Saturday, December 5, 2015

Tensorflow jupyter notebook

In an orbit near you

At the last PYPTUG meeting, I demoed Google's Tensorflow deep learning toolkit. I did that using the Jupyter notebook. If you are not familiar with this, check out and you'll be  able to play with Python, R, Ruby, Scala, Bash etc.

To install jupyter on your computer, pip3 is your friend (more detail at

pip3 install jupyter
By installing jupyter, you'll also get the ipython kernel, so you'll be able to create new jupyter notebooks for python. There are over 50 programming languages supported by jupyter. But that is not all. You can also create specific environments and associate notebooks with them. It works great on pretty much any platform, including the Raspberry Pi, Windows, the Mac, Linux etc. Each kernel has a varying degree of availability, and the same can be said of python modules. Tensorflow will not run on the Pi at this time...

Tensorflow notebook

New notebook dropdown in Jupyter 4
What we are going to do here is to install Tensorflow in a virtual environment, and create a notebook configuration so we can have the choice in the new-> dropdown, as pictured above.

If you've tried to install Tensorflow, particularly on a Mac,  you have probably found it challenging, as Tensorflow requires Python 2.7.


On a Mac, since Apple's Python 2.7 is kind of messed up...
brew install python
Create a virtualenv and activate it, then install requirements:
virtualenv -p /usr/local/bin/python2.7 tensor
source tensor/bin/activate

pip install numpy scipy sklearn pandas matplotlib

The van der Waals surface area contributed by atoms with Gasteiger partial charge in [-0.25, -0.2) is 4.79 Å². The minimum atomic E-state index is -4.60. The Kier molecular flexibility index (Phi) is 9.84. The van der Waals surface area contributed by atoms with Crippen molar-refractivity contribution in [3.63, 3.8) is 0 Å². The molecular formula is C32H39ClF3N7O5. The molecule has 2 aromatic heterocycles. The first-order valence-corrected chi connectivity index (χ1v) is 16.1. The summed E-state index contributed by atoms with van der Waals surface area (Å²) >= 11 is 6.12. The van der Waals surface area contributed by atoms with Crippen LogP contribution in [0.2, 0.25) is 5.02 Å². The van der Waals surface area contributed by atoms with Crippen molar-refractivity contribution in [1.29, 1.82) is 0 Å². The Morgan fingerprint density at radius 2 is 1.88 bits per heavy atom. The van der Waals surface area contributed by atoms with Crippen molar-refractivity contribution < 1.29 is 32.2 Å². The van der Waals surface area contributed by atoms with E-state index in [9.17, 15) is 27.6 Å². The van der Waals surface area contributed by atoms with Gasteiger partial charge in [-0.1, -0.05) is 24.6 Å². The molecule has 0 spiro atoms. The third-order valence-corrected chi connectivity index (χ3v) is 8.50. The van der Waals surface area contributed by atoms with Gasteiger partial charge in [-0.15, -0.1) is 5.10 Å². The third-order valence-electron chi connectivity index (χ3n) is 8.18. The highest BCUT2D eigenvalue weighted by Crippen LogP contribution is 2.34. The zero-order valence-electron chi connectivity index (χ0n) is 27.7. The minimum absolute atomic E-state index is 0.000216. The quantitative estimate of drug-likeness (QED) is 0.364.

pip install

Configure Jupyter

I have a globally available Jupyter notebook, on Python 3. This allows me to run various kernels from one notebook. Even virtualenvs, as I'll show here. The below is for Mac. On a Linux or Windows machine it'll be similar: use jupyter --paths to find the data directory (the kernels folder will be in there).
(tensor)LTOXFDION:~ francois$ pip install ipython ipykernel
LTOXFDION:kernels francois$ pwd
LTOXFDION:kernels francois$ ls
ir python2
LTOXFDION:kernels francois$ cp -r python2/ tensor
LTOXFDION:kernels francois$ cd tensor/
LTOXFDION:tensor francois$ vi kernel.json

In the editor you'll have to modify the path to python to point to your directory. If you dont have a python2 directory to copy, just create a tensor directory and create the kernel.json file. In the end, your kernel.json file should look something like:

 "display_name": "TensorFlow (Py2)",
 "language": "python",
 "argv": [
  "-c", "from ipykernel.kernelapp import main; main()",
  "-f", "{connection_file}"
 "codemirror_mode": {
  "version": 2,
  "name": "python"

You should be good to go now. Start jupyter:

  jupyter notebook

You'll be able to create a new notebook for Tensorflow. From there, all you have to do is import it:

    import tensorflow as tf

We'll continue on this next time.

Francois Dion

1 comment:

@danbri said...

For TF on Pi, see